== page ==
A medical disaster film depicting how a South Korean city becomes a zero point for the H5N1 epidemic, “Flu” provides a transfusion of terrible realism. Fully conveying the sudden and unpreventable nature of modern pandemic such as SARS, Kim Sung-so builds mass panic tension.
Given the subject, the comparison with the “transmission” year 2011 naturally emerged, but unlike Soderbergh, Kim was not interested in the procedural aspects of how the disease spread. The closer parallel is “Deranged” (released a month earlier), with no elements of sci-fi thriller and Twir noirish plot. Kim’s goal is simple: to turn mass hysteria and mass violence into spectacle. This was accomplished with solid production support, with the blockbuster-style of the giant CJ Entertainment industry, although large setpieces that exerted extra hordes had a generic view that slapped other CJ disaster films, including “Haeundae,” “The Tower” and “18 May.”
The Film follows a plot originating in Hong Kong, where goods from southeast Asia are smuggled to South Korea. When cargo arrives in the housing district of Bundang, Seongnam town, Byung-ki (Kim Ki-hyeon) and Byung-Woo’s brother (Lee Sang-yeob) Open the door to find a more terrifying view. A survivor, Monssai, fled to town, but Byung-woo became very sick in a few hours.
On the same day, emergency rescue Team officer Ji-gu (Jang Hyuk) meets In-hye Virolog. He then befriended Mirre (Smart Min-ha) who was his companion all the time and did not realize that he had been in contact with Monssai and contracted a deadly avian influenza virus within 36 hours.
When the victims fell like flies and the city came into mass quarantine, the expressions of blind fear worked at a basic level, while the patient’s gross symptoms reached a surreal horror level. A considerable appreciation was given to Nam Na-Young for outstanding editing, which brought together different crowd scenes from different locations while still encouraging audience engagement with private dramas, most of which revolved around Ji-gu and In-hye.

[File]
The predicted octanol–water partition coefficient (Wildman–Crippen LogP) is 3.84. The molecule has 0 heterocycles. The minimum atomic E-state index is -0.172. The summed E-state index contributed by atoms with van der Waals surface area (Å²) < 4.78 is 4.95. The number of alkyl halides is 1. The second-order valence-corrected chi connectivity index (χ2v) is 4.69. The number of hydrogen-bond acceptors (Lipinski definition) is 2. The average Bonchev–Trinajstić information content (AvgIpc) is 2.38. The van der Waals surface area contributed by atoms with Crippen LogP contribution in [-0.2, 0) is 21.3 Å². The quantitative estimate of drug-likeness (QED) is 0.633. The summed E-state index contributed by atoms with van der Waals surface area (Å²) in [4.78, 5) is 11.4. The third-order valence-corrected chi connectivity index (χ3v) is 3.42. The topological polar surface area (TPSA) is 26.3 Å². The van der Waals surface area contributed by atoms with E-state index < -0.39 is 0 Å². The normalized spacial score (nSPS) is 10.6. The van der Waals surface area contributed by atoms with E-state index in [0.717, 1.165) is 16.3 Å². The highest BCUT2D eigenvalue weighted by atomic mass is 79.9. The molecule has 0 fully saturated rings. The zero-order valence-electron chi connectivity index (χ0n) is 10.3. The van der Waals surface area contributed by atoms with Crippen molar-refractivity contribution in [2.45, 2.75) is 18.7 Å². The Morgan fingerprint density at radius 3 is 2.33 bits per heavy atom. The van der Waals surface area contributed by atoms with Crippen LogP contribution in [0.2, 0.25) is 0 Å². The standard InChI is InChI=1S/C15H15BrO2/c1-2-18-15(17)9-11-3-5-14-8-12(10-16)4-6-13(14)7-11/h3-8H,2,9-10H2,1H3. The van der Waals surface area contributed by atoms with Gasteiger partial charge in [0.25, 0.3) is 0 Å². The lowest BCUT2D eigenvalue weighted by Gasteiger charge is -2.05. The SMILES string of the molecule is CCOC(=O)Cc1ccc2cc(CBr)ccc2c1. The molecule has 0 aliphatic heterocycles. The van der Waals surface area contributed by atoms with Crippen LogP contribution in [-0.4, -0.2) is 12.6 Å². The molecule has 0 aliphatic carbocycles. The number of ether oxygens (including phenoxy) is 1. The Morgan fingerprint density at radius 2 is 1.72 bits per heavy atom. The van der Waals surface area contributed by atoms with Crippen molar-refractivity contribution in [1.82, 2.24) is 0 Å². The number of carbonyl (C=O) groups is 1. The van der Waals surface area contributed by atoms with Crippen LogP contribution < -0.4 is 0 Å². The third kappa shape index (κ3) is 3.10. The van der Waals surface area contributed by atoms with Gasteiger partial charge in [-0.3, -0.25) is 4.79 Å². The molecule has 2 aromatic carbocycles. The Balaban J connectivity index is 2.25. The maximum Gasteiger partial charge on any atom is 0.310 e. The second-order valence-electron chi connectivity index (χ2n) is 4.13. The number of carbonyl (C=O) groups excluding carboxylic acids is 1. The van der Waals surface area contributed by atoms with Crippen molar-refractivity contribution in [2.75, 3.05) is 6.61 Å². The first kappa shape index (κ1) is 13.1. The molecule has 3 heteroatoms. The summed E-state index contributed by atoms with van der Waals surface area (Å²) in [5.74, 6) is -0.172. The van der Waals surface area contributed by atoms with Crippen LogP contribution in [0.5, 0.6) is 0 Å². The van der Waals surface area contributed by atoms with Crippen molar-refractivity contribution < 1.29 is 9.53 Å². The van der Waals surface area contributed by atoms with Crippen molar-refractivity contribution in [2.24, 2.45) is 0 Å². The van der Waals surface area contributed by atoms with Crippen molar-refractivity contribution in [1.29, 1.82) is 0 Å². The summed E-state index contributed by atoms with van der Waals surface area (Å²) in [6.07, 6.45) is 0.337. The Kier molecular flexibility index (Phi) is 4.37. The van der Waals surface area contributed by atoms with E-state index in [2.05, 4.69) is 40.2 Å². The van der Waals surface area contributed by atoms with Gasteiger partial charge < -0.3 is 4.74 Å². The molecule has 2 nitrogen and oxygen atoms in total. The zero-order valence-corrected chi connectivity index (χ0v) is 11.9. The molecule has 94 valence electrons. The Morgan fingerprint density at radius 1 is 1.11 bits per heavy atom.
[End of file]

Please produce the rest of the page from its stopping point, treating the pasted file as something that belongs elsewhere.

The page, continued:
As expected from Korean production, the effects and credits of other technologies have high standards, but not striking. The only outstanding feature is the unsettling mix of sounds, but never extraordinary.
Reviewed at Grand Cinema, Kowloon, 20 Sep, 2013. Running time: 121 MIN. Original title: “Gam gi”
(South Korea) A CJ Entertainment Release, presentation of an iLoveCinema, iFilm production. (International Sales: CJ Entertainment, Seoul) Produced by Teddy Jung, Kim Seong-jin. Executive producer, Jeong Tae-Sung.
Directed by Kim Sung-so. Screenplay, Lee Young-Jong, Kim, based on the story by Jung Jae-ho. Camera (color, widescreen, HD), Lee Mo-Gae; Editor, Nam Na-Young; Music, Kim Tae-sung; Production designer, Park Il-hyeon; Costume designer, Kim Kyeong-mi; Sound (Dolby Digital), Choi Tae-Young; Re-recording mixer, Lee Byung-ha; special effects, Demolition; Visual effects supervisor, Ryu Jae-hwan; Visual effects, 4th Creative Party, Digital Idea, Rudos, CJ Powercast; Associate Producer, Bang Ok-Kyun.
Jang Hyuk, Su Ae, Park Min-ha, Yoo Hae-jin, Ma Dong-suk, Cha In-pyo, Kim Ki-hyeon, Lee Hui-Joon, Lee Sang-yeob, Boris Snout. (Korean, English, English dialogue)